How to Stop Relentlessly Nagging Yourself

How to Stop Relentlessly Nagging Yourself
Posted on April 12, 2016 | Hilary Samuel | Written on April 12, 2016
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(Originally posted on

She was looking at me quizzically with a little smile on her face. I felt there was something behind that smile. So I asked.

She said, “well, you are asking us to walk and attend to the sights and the sounds, the trees, the birds and all that –  and all I want to do is think about the meeting I just came from and what happened, and to also consider my afternoon schedule and my to-do list after this session. And you are asking me to be right here, present to this experience when I have so many things to tend to! Its hard!”

Yes, exactly.

That is it in a nutshell; it’s hard to allow oneself to be present. To be here, now. To drink in the beauty and joy of being present to a natural landscape. To REALLY be present, aware of the visual, auditory and kinaesthetic information coming in moment by moment.

And why do so? To feel alive, to experience life, to stop yearning for something more – when “more” is right here, right now.

We were on a Wellbeing Walkabout, a series of mindfulness walks I facilitate to reduce stress and increase wellbeing through authentic contact with nature.

My response to this lady was “well, all those thoughts will still be there for you when the session’s over. They will be right there to greet you. For now you could carve out a little moment in time to be here, to be present to the moment.”

In my own experience the hardest thing is actually carving out the time. There are various hurdles to overcome along the way.

The first one is justifying spending the time at all. We argue with ourselves. The internal dialogue might go something like this; “Great idea. Probably useful and good for my health. Yes, I’ve got to get the stress down, no doubt about it. But, really, do I have time right now? Isn’t there a whole huge list of priorities that I should be attending to? Can’t I be thinking about this for next week? Or, better yet, next month? I’m sure that next month, I will have cleared time from these important commitments in order to spend some time being present”.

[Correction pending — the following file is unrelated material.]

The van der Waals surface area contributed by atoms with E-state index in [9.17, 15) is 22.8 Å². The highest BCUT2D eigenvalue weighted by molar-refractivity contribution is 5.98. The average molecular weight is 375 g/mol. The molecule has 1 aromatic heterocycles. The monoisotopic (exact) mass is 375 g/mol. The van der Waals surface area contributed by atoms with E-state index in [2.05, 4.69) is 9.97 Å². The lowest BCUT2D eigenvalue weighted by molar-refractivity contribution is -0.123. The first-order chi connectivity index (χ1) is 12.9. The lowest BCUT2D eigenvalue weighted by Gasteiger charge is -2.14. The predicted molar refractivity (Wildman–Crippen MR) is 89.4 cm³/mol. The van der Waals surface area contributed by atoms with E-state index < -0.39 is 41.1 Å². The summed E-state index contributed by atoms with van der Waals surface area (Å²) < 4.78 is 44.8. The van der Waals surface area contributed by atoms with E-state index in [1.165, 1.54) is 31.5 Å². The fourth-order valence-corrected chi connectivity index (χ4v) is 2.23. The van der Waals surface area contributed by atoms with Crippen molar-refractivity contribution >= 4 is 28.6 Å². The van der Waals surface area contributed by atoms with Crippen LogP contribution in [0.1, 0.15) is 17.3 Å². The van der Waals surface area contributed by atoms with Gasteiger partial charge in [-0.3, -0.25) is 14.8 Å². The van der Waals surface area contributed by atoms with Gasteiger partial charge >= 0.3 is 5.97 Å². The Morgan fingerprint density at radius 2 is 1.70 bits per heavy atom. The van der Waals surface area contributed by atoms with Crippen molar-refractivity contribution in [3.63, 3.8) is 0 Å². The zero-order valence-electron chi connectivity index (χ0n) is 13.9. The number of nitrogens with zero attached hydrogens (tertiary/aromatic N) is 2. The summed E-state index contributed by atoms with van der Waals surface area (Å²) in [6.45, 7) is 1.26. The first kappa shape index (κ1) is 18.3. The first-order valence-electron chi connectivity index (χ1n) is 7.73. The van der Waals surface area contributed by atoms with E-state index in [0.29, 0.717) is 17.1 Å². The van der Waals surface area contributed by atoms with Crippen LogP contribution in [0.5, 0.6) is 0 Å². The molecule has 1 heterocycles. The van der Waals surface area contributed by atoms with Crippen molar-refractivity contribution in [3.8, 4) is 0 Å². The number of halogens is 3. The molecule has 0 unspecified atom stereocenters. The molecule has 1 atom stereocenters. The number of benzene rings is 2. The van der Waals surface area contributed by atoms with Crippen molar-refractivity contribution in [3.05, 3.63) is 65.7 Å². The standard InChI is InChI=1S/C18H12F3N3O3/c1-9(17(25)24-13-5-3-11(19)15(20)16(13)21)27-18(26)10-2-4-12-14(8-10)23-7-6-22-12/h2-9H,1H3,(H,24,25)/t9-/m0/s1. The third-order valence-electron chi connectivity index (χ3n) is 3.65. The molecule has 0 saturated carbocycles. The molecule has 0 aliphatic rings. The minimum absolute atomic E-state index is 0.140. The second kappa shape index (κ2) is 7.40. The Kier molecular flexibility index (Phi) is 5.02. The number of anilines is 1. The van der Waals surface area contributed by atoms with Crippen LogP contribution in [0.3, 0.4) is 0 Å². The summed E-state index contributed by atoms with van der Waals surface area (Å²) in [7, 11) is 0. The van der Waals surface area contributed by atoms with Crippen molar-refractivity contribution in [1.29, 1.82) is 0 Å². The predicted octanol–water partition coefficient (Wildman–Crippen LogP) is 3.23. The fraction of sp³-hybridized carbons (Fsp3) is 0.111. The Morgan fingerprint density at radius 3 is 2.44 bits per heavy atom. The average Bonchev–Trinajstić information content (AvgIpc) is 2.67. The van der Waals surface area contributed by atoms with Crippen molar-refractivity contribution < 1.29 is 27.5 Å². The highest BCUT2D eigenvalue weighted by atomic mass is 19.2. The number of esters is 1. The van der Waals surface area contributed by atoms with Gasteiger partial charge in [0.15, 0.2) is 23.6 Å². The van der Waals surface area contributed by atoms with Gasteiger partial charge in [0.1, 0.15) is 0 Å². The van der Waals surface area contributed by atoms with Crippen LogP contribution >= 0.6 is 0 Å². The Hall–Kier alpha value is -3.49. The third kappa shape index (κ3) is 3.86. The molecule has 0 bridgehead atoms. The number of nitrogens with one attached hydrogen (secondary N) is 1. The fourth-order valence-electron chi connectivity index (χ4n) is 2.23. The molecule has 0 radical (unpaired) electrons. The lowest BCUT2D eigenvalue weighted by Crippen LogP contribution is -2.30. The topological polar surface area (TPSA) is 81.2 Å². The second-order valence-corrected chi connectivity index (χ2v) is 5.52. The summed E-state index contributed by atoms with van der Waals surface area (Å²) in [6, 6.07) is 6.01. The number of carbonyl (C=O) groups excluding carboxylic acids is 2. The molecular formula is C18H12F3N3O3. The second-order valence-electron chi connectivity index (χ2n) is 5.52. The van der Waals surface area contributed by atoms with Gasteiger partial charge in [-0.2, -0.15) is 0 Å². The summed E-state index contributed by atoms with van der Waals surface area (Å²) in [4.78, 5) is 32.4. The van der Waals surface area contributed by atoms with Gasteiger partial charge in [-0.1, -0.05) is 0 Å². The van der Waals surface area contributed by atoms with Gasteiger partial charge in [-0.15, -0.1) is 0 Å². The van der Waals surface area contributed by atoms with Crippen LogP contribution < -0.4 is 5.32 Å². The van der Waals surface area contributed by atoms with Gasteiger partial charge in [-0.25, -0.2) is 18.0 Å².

Something like that. This is true even if you only need to get to a cushion in your own living room.

The second hurdle is to actually be there when you are there. The mind is still engaged with the to-do list and the conversation of last night and the item to pick up on the way home. Spinning along.

Only you are completely unaware that your mind is doing all these things. Because you are in them, your mind is weaving its own virtual reality on a constant basis. Every once in awhile you might “come to” and say to yourself “oh, I am here. How did I get here?” and then one is off again, spinning a cocoon of thoughts. Being somewhere else.

If we manage to “come to” just for a moment and hold onto that awareness of “oh I’m really here”. We then encounter the third barrier.

That is to allow ourselves the experience of being here, moment by moment. This one is a little easier because the illusion has already been pierced and you know that your mind’s virtual reality is actually an illusion of your own making.

At this point the mind is a bit like an untrained dog on a leash, pulling you along hither and thither. But now you know you are holding the leash. So the point is to start to train the mind, to bring it back. Back to “oh, yeah, I’m here again” – before you have formulated that as a thought, you just are. Here.

Doing this outside in nature is more rewarding, and easier, than sitting inside on a cushion. For one thing, there are an infinite number of things to attend to and delight in. All the senses can be engaged. Nature mirrors back the dynamic interactions, ever-changing nuances and energy of life. Being in nature generates a sense of vitality and aliveness.

Later on the Walkabout, when we were attending to inner sensations in our bodies, I heard this same participant laugh out loud to herself. She said “I feel so happy being here! I am in my body and it feels at times a bit uncomfortable, I am aware of the discomfort. But I am so happy to be in my body and to be here in this park! I’m am so glad to be here!”

About The Author

HilarySamuel's picture

Hilary consults and offers workshops in leadership and employee engagement for a sustainable future.